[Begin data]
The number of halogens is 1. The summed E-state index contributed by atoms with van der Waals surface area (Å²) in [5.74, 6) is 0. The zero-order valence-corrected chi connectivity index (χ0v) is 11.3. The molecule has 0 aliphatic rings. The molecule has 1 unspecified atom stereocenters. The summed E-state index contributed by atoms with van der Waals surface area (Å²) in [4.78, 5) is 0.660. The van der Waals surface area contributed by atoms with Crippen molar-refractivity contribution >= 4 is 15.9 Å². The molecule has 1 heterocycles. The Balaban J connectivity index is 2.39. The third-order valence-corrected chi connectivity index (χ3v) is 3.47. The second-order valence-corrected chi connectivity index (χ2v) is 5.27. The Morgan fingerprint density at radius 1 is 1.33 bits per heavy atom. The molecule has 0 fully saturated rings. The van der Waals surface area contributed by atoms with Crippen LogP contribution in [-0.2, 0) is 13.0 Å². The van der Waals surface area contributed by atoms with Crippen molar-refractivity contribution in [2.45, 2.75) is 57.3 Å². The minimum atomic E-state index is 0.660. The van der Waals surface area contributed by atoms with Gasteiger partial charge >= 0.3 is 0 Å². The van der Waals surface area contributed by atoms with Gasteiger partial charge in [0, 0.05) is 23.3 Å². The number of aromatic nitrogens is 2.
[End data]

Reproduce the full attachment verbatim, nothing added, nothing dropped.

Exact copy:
The number of halogens is 1. The summed E-state index contributed by atoms with van der Waals surface area (Å²) in [5.74, 6) is 0. The zero-order valence-corrected chi connectivity index (χ0v) is 11.3. The molecule has 0 aliphatic rings. The molecule has 1 unspecified atom stereocenters. The summed E-state index contributed by atoms with van der Waals surface area (Å²) in [4.78, 5) is 0.660. The van der Waals surface area contributed by atoms with Crippen molar-refractivity contribution >= 4 is 15.9 Å². The molecule has 1 heterocycles. The Balaban J connectivity index is 2.39. The third-order valence-corrected chi connectivity index (χ3v) is 3.47. The second-order valence-corrected chi connectivity index (χ2v) is 5.27. The Morgan fingerprint density at radius 1 is 1.33 bits per heavy atom. The molecule has 0 fully saturated rings. The van der Waals surface area contributed by atoms with Crippen LogP contribution in [-0.2, 0) is 13.0 Å². The van der Waals surface area contributed by atoms with Crippen molar-refractivity contribution in [2.45, 2.75) is 57.3 Å². The minimum atomic E-state index is 0.660. The van der Waals surface area contributed by atoms with Gasteiger partial charge >= 0.3 is 0 Å². The van der Waals surface area contributed by atoms with Gasteiger partial charge in [0, 0.05) is 23.3 Å². The number of aromatic nitrogens is 2.